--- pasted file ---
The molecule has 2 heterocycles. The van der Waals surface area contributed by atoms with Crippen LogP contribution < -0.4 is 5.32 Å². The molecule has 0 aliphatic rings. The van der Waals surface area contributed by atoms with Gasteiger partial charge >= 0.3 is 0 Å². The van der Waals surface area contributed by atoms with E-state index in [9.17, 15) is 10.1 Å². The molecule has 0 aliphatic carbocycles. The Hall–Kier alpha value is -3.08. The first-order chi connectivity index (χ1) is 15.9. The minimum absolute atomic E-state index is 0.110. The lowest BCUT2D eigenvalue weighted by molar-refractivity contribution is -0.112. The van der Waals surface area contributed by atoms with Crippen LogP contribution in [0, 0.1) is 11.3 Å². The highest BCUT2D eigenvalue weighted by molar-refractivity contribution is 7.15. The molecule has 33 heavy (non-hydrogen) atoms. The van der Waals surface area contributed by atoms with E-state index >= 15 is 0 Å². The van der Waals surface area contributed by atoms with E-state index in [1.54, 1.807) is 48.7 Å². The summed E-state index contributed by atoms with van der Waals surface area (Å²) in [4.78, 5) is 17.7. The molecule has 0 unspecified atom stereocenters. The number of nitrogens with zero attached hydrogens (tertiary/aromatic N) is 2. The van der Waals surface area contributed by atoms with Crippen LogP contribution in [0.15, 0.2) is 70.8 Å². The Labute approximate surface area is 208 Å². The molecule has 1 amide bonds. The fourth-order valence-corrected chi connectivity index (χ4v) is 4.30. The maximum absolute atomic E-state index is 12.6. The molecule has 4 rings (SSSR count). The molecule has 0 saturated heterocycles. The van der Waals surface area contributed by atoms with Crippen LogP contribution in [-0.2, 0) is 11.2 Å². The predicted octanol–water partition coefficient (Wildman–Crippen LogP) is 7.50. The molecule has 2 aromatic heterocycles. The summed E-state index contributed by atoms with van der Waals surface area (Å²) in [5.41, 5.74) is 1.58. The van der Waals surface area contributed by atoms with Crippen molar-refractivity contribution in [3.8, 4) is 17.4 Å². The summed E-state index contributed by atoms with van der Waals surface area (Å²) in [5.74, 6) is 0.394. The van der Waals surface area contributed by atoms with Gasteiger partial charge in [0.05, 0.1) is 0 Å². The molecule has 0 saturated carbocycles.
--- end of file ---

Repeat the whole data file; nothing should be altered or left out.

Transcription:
The molecule has 2 heterocycles. The van der Waals surface area contributed by atoms with Crippen LogP contribution < -0.4 is 5.32 Å². The molecule has 0 aliphatic rings. The van der Waals surface area contributed by atoms with Gasteiger partial charge >= 0.3 is 0 Å². The van der Waals surface area contributed by atoms with E-state index in [9.17, 15) is 10.1 Å². The molecule has 0 aliphatic carbocycles. The Hall–Kier alpha value is -3.08. The first-order chi connectivity index (χ1) is 15.9. The minimum absolute atomic E-state index is 0.110. The lowest BCUT2D eigenvalue weighted by molar-refractivity contribution is -0.112. The van der Waals surface area contributed by atoms with Crippen LogP contribution in [0, 0.1) is 11.3 Å². The highest BCUT2D eigenvalue weighted by molar-refractivity contribution is 7.15. The molecule has 33 heavy (non-hydrogen) atoms. The van der Waals surface area contributed by atoms with E-state index >= 15 is 0 Å². The van der Waals surface area contributed by atoms with E-state index in [1.54, 1.807) is 48.7 Å². The summed E-state index contributed by atoms with van der Waals surface area (Å²) in [4.78, 5) is 17.7. The molecule has 0 unspecified atom stereocenters. The number of nitrogens with zero attached hydrogens (tertiary/aromatic N) is 2. The van der Waals surface area contributed by atoms with Crippen LogP contribution in [0.15, 0.2) is 70.8 Å². The Labute approximate surface area is 208 Å². The molecule has 1 amide bonds. The fourth-order valence-corrected chi connectivity index (χ4v) is 4.30. The maximum absolute atomic E-state index is 12.6. The molecule has 4 rings (SSSR count). The molecule has 0 saturated heterocycles. The van der Waals surface area contributed by atoms with Crippen LogP contribution in [-0.2, 0) is 11.2 Å². The predicted octanol–water partition coefficient (Wildman–Crippen LogP) is 7.50. The molecule has 2 aromatic heterocycles. The summed E-state index contributed by atoms with van der Waals surface area (Å²) in [5.41, 5.74) is 1.58. The van der Waals surface area contributed by atoms with Crippen molar-refractivity contribution in [3.8, 4) is 17.4 Å². The summed E-state index contributed by atoms with van der Waals surface area (Å²) in [5.74, 6) is 0.394. The van der Waals surface area contributed by atoms with Gasteiger partial charge in [0.05, 0.1) is 0 Å². The molecule has 0 saturated carbocycles.